Foreigners welcome Vietnam's tougher DUI law

By Minh Trang, Hai Hien   January 18, 2020 | 04:42 pm GMT+7
Foreigners welcome Vietnam's tougher DUI law
A beer club on Hanoi's Le Trong Tan Street is mostly empty. Photo by VnExpress/Pham Nga.

While sitting in a pub recently Lee Zhong Yi was startled to see a 50ish man stumble out and fall to the ground. 

In his more than two years in Hanoi it was not the first time the 24-year-old Chinese had seen people drunk like this.

Once, after a party, a Vietnamese woman friend insisted on riding him home though very drunk. He says: "She was going in the opposite direction and staggering, and I was very scared sitting at the back. After a short while I said I will ride." 

Since then he has hardly gone out to drink with friends, and always gets a motorbike taxi if he does. 

Now that the Law on Alcohol Harm Prevention and Control and Decree 100 on fines for drunk driving have been passed, Lee hopes his Vietnamese friends will comply to ensure their safety as well as others’.

The decree, which took effect on January 1, imposes stiff penalties for drunk driving. 

Riding cycles and electric bicycles under the influence now faces fines. Motorcyclists and car drivers can be fined VND6-8 million and VND30-40 million ($1,300-1,725), double the old levels and have their licenses suspended for 22-24 months.

For the last two weeks Lee has seen a considerable change, with the pubs near his house being less crowded and noisy and fewer cases of drunk driving occurring. 

"At the year-end party on January 1, nobody in my company touched a drop of alcohol." He works for a law firm in Dong Da District. 

He says in his country drunk drivers can be fined 1000-2000 yuan ($145.25- 290.50) and have their driving licenses suspended for six months. 

In case of an accident after drinking, the driver faces a criminal charge and permanent loss of their license.

Takuya Okazaki, a 26-year-old Japanese designer living in Ba Dinh District, says: "In the last two weeks my colleagues have not asked me to go out to drink. Last Sunday I went to Ta Hien Street and found the number of Vietnamese customers had decreased dramatically." 

Since coming to Vietnam in 2016 he has admittedly enjoyed the Vietnamese drinking culture. 

"Vietnamese drink while shaking hands, making everyone feel connected. Moreover, when drinking, there seems to be no hierarchy like in Japan." 

But he admits Vietnamese tend to drink too much. "Every week I go out and drink one or two times, but my Vietnamese colleagues drink four or five times. They even say ‘not drunk, don’t go home’." 

Like Yi's friends, his colleagues too go home by motorbike after drinking. At first he used to be very worried about them, but stopped saying anything since no one listened to his warnings. Once he saw a motorbike accident caused by a drunk person, and told himself to be even more careful. 

Takuya learned about Decree 100 from the media. "I strongly support this law because it will improve people's awareness."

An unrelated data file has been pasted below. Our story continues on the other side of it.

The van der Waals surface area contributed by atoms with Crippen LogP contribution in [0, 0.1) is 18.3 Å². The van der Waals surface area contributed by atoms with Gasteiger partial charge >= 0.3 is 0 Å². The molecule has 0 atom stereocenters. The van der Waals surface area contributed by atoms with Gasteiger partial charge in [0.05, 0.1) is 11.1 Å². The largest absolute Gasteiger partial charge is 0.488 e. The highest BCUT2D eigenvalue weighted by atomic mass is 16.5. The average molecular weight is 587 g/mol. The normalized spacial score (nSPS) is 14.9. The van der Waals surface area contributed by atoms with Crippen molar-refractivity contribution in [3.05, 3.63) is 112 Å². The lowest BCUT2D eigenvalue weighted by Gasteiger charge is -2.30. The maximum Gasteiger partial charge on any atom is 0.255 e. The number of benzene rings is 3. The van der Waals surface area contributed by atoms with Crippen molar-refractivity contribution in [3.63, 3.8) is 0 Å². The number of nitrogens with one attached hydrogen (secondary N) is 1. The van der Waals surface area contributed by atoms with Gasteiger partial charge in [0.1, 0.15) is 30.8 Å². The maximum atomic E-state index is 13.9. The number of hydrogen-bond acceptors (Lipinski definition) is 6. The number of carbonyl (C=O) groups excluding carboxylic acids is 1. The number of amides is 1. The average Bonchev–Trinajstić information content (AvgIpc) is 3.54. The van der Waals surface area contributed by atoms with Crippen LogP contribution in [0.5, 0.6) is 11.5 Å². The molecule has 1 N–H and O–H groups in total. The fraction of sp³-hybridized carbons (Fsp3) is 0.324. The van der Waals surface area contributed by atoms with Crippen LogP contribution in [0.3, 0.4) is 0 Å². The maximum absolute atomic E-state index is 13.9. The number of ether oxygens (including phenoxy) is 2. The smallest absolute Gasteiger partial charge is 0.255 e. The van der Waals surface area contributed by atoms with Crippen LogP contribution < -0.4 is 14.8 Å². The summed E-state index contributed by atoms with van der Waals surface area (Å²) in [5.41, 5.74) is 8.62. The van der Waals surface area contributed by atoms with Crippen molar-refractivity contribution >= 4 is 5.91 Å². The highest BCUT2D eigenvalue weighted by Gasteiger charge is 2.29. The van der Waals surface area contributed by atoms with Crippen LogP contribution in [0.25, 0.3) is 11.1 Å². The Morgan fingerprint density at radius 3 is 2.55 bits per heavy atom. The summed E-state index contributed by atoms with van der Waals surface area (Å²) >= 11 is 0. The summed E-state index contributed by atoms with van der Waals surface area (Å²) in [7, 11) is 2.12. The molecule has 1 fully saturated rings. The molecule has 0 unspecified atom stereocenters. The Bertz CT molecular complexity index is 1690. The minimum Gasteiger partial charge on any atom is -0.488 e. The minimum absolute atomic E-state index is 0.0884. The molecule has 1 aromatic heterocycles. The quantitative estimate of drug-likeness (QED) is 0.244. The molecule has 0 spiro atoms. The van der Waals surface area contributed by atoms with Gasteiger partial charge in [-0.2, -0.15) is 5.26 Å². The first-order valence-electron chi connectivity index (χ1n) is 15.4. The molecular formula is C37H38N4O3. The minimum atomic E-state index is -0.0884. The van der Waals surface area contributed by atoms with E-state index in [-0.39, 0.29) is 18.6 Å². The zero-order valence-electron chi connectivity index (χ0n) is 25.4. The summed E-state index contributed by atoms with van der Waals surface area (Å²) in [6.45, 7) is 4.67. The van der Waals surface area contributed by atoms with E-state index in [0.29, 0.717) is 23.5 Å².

Japan has long had laws against drunk driving which go up to five years in prison and a fine of one million yen ($9,089).

Frenchman Julien Psomas, 38, a lecturer at a university in Hung Yen Province, says, "Decree 100 is the best thing the Vietnamese government could have done to minimize accidents on the road." 

He has lived in Vietnam for four years. Though he has never seen one himself, he still knows about the high rate of alcohol-related accidents from the media.

Like Okazaki, he too thinks Vietnamese drink too much. "They drink till they are drunk" and most are careless and drive home themselves, he says. 

He says he only drinks once a week, and takes a taxi if he drinks in a pub. 

In France, to drive a vehicle, a person’s blood alcohol level must be below 0.5g/l. If they have less than three years’ driving experience the limit is 0.2g/l. 

Anything above these attracts a fine and gets points deducted from the driver’s license. If the blood alcohol concentration level is above 0.08 percent, the driver faces a criminal charge, a fine of 4,500 euros, a three-year suspension of the license and a two-year prison term. 

"Taxis in Vietnam are not so expensive that you cannot call one to go home after drinking," Psomas says. 

"Next year I hope there will be more laws banning driving while using phones."

Ye Min He, 50, a South Korean who works as a real estate investment consultant in Hanoi, says Decree 100 applies not only to Vietnamese but also foreigners. 

He came to Vietnam seven years ago. Due to the nature of his work, he has driven motorbikes and cars many times after drinking. "Once my eyes were heavy due to alcohol, but I still drove from Hai Phong to Hanoi (some 100 kms)."

Before Decree 100 came, he would drink a bottle of beer or at least half a bottle during lunch every day. Since January 1, warned by friends and colleagues about the decree, he has stopped though he only has to drive around 200 meters.

"In the first few days lunch without beer was very boring. But I must get used to it."

 
 
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